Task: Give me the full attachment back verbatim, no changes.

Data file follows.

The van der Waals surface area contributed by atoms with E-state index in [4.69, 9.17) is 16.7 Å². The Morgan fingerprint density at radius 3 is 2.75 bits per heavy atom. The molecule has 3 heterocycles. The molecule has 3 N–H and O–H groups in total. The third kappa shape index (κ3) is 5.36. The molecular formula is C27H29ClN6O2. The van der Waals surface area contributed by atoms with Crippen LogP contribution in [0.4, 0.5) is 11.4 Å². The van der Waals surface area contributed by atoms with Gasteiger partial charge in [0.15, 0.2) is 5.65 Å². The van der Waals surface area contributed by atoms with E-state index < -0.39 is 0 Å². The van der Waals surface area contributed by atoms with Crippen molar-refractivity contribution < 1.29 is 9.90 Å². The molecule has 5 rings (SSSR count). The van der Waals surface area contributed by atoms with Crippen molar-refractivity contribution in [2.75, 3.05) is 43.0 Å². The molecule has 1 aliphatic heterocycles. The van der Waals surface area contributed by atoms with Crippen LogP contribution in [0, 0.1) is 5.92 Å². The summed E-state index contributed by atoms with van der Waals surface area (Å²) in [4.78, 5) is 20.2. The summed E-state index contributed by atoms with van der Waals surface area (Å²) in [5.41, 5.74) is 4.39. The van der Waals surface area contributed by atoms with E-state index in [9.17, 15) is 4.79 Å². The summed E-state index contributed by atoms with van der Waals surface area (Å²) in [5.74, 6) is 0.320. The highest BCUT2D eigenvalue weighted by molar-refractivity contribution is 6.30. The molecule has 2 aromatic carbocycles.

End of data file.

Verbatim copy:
The van der Waals surface area contributed by atoms with E-state index in [4.69, 9.17) is 16.7 Å². The Morgan fingerprint density at radius 3 is 2.75 bits per heavy atom. The molecule has 3 heterocycles. The molecule has 3 N–H and O–H groups in total. The third kappa shape index (κ3) is 5.36. The molecular formula is C27H29ClN6O2. The van der Waals surface area contributed by atoms with Crippen LogP contribution in [0.4, 0.5) is 11.4 Å². The van der Waals surface area contributed by atoms with Gasteiger partial charge in [0.15, 0.2) is 5.65 Å². The van der Waals surface area contributed by atoms with E-state index < -0.39 is 0 Å². The van der Waals surface area contributed by atoms with Crippen molar-refractivity contribution < 1.29 is 9.90 Å². The molecule has 5 rings (SSSR count). The van der Waals surface area contributed by atoms with Crippen molar-refractivity contribution in [2.75, 3.05) is 43.0 Å². The molecule has 1 aliphatic heterocycles. The van der Waals surface area contributed by atoms with Crippen LogP contribution in [0, 0.1) is 5.92 Å². The summed E-state index contributed by atoms with van der Waals surface area (Å²) in [4.78, 5) is 20.2. The summed E-state index contributed by atoms with van der Waals surface area (Å²) in [5.41, 5.74) is 4.39. The van der Waals surface area contributed by atoms with E-state index in [9.17, 15) is 4.79 Å². The summed E-state index contributed by atoms with van der Waals surface area (Å²) in [5.74, 6) is 0.320. The highest BCUT2D eigenvalue weighted by molar-refractivity contribution is 6.30. The molecule has 2 aromatic carbocycles.